I have an exciting interval of fridge shopping coming up. The stupid Electrolux I loved so much when I got it (theater lighting! Yes, the lights rose when you opened the door, instead of snapping on) turned out to have a defect completely avoidable in its conception and construction: the drawers are attached with materials that - oddly and strangely enough - degrade after prolonged periods of cold. All three drawers now hang at angles, because the sliders detached, and it goes without saying that they can not be reattached. I think I got seven years out of it, which is probably great when you consider the lifespan of the average compressor in these things, but I’ve had the compressor replaced.

There was a matching dishwasher, which failed earlier because the controls were mounted on the top of the door, which meant they shorted out after water leaked in. Poisoned the brand for good.

I expected better of the Swedes, I really did.

Well, I've little to add up here, because it's Friday and if I did have anything, I'd save it for some timeless entry I could post next week when I have too much to do, but feel obligated to provice a full raft of material for some reason.

Maybe we could speculate - if you haven't already - why this couple is still lounging around while decent people are up and working. Sure, it's early - rosy-fingered dawn and all that - but at least Mr. Wilson is up and sweating like a productive citizen.

The milkman looks as if he's resigned to standing there for a few minutes while Mr. Wilson unloads about the Reds or the Missus. Meanwhile, in the BLUE SEX DEN, it's cool and comfy. I've used all the ads I've found from this series, but I expect there are more cutaway views.

It's not as if they had to sell anyone on air conditioning.They just had to sell them on this brand, because it was thin, and also, sex.

Well, on to the Friday particulars.

From my vast collection of things with almost no monetary value whatsover, I bring you this week's entry.

Had to do a reverse image search on this one. I could make out "transport," but the rest is gibberish to me. This site said, in Russian:
Rusinov and B Dimitrov - Air Transport (1965)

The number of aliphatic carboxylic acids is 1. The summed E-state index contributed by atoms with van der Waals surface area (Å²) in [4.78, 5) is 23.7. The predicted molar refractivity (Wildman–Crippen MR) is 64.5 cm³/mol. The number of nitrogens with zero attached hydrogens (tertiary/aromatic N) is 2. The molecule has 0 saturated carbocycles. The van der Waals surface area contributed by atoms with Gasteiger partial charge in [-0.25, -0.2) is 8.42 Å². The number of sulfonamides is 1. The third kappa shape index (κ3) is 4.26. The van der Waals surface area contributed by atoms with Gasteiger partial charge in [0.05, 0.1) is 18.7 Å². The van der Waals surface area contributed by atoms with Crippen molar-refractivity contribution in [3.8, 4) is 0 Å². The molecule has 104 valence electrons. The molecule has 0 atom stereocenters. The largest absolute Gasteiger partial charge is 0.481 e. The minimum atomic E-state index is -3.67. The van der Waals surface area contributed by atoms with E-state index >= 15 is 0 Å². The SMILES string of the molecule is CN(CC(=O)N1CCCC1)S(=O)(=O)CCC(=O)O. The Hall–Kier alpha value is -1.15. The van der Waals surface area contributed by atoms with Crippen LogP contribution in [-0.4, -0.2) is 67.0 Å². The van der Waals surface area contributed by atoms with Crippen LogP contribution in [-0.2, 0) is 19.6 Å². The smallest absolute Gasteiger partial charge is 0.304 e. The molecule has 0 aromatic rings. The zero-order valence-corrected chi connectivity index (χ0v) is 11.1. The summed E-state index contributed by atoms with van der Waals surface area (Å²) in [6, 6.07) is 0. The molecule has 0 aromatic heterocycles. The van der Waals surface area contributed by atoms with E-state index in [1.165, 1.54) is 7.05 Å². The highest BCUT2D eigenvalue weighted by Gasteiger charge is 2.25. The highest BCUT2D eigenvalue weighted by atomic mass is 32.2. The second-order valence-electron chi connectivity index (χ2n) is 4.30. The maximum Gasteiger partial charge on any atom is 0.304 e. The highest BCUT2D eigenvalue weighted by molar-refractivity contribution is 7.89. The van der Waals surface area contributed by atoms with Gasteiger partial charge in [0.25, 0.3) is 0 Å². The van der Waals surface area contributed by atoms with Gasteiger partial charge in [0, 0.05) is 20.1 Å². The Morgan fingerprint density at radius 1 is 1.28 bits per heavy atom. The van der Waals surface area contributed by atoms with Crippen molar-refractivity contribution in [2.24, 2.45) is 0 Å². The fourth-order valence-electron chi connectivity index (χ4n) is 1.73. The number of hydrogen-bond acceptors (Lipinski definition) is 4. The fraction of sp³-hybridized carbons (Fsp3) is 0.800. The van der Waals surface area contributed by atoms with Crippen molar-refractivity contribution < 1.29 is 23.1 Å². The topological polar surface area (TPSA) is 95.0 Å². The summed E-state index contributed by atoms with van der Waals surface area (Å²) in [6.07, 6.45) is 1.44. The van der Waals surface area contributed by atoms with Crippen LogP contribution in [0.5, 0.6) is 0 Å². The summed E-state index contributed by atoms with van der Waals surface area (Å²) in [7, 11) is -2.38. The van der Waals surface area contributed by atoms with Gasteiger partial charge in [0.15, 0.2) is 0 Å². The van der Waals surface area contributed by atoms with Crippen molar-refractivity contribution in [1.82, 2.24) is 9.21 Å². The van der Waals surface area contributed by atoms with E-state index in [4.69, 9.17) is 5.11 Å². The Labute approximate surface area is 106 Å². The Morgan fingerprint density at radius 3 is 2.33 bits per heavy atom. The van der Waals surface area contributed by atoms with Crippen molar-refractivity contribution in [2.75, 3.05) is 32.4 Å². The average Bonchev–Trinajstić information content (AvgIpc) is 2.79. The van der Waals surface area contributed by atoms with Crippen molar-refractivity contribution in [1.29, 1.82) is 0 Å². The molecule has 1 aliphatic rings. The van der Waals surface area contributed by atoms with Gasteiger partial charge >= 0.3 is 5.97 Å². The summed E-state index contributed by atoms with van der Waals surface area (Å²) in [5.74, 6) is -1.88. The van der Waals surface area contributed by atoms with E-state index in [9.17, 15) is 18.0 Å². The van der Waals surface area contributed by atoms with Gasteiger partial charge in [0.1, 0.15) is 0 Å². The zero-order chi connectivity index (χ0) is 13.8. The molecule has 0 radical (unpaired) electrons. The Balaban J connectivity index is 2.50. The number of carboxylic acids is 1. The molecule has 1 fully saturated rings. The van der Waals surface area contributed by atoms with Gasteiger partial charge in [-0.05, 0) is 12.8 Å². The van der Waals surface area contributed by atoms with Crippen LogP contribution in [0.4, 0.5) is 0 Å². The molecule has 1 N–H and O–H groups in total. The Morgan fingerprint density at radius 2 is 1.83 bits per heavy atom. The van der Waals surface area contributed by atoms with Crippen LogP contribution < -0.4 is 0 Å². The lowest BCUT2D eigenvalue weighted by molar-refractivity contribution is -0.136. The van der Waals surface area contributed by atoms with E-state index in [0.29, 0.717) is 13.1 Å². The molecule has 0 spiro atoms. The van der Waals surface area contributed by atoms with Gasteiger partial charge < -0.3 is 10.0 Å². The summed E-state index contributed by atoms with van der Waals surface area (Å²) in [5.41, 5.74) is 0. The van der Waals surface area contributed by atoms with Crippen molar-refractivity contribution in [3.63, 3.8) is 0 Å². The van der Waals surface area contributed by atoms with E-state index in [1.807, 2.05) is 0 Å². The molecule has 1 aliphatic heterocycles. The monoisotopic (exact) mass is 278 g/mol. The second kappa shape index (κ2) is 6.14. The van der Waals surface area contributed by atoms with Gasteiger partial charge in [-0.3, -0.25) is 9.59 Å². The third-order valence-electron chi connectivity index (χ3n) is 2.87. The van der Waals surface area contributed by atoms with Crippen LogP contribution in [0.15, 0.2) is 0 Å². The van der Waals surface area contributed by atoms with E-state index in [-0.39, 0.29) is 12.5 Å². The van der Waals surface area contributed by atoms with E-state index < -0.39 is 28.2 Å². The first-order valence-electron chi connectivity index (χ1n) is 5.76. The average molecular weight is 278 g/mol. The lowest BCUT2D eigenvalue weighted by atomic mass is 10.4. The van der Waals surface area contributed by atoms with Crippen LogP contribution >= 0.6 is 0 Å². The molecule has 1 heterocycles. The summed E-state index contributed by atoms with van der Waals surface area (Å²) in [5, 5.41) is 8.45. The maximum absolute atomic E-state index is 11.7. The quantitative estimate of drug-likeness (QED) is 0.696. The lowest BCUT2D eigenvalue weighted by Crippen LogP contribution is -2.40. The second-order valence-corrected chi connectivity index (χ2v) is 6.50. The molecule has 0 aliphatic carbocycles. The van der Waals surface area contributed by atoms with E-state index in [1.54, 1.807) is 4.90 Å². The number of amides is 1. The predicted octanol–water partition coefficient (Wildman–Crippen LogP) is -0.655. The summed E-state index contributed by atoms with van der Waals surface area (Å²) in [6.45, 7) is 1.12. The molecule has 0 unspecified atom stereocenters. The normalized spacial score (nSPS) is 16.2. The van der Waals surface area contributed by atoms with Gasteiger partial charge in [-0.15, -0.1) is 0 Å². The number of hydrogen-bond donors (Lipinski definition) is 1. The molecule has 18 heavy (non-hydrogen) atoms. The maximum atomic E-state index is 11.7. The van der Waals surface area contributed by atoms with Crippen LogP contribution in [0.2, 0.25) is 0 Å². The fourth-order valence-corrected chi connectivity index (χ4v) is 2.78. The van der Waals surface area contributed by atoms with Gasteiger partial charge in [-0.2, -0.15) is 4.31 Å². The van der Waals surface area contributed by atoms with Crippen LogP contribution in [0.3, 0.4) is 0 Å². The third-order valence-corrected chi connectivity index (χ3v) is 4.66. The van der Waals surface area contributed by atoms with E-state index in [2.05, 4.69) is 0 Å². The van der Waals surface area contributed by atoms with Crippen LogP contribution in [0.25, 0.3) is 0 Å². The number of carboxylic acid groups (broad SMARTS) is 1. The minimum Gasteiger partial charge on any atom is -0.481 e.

Okay. Beyond that, I know nothing, except that it's a nice modern example of the art of the parallel universe that was the Eastern Bloc. Or it's a stylized version of a particularly newsworthy airliner crash everyone knew about. They couldn't cover it up. Word got out. This was their way of memorializing the tragedy.

No, don't think so.

A view from across the street. It'll never be the same.

A different angle than usual: this is the intersection of Washington and Nicollet.

The weekly 5 second sweep, from RBC to the new apartment tower going up on the other side of Hennepin.

The facade is coming along quickly; it's easy when you apply sheets of pre-fab brick.

On the other end of downtown, another high-rise residential tower is almost out of the pit.

Another view of the world that'll be gone for decades in just a few months.

But boss, he's dead, I don't think there are any to check

Well that was unexpected

Solution is here.




I know I try some people's patience with these guys; don't worry, it's not a bit. It's about the announcer. They had reliable announcers over the years; same voice, year after year. The opening line was always the same: And now, let's see what's going on down in Pine Ridge. WELLLLL, Abner and Lum (plot recap.) As we look in on the little community today, the old fellows are sitting the Jot 'em Down store, discussing events. Listen.

This changed after a decade and a half, with the last line changed to "well, we'll soon see what happens next!"


Here's the regular guy.


Then he went on vacation, or got sick.





The new guy really put his own spin on it.




Original narrator . . .



. . . new guy. It's much more folksy, but it feels genuinely delighted.



  Then the old announcer returned, and made you wonder if he'd been on a toot.
  Oh, about those guys who were going to buy the store. Sound familiar?

It's like I said the other day: imagine if 60% of your TV shows had the same actor. That guy was everywhere, and so instantly recognizable.


It's a mighty wind a'blowin'.




I remember hearing this stuff in grade school, thinking I should like it because dad liked the Kingston Trio - well, he bought that one album. But I never did. Still don't.





Radio Promo Ad. Speaking of distinctive voices: is that who I think it is? I think so. And is that who I think it is?

That'll do! And if it doesn't, I don't know what to say. Back now to Chain Store Age, where we resume the series of 1960s consumer drugs illustrated with startling portraits.

I think that last sentence sums up this website quite nicely.




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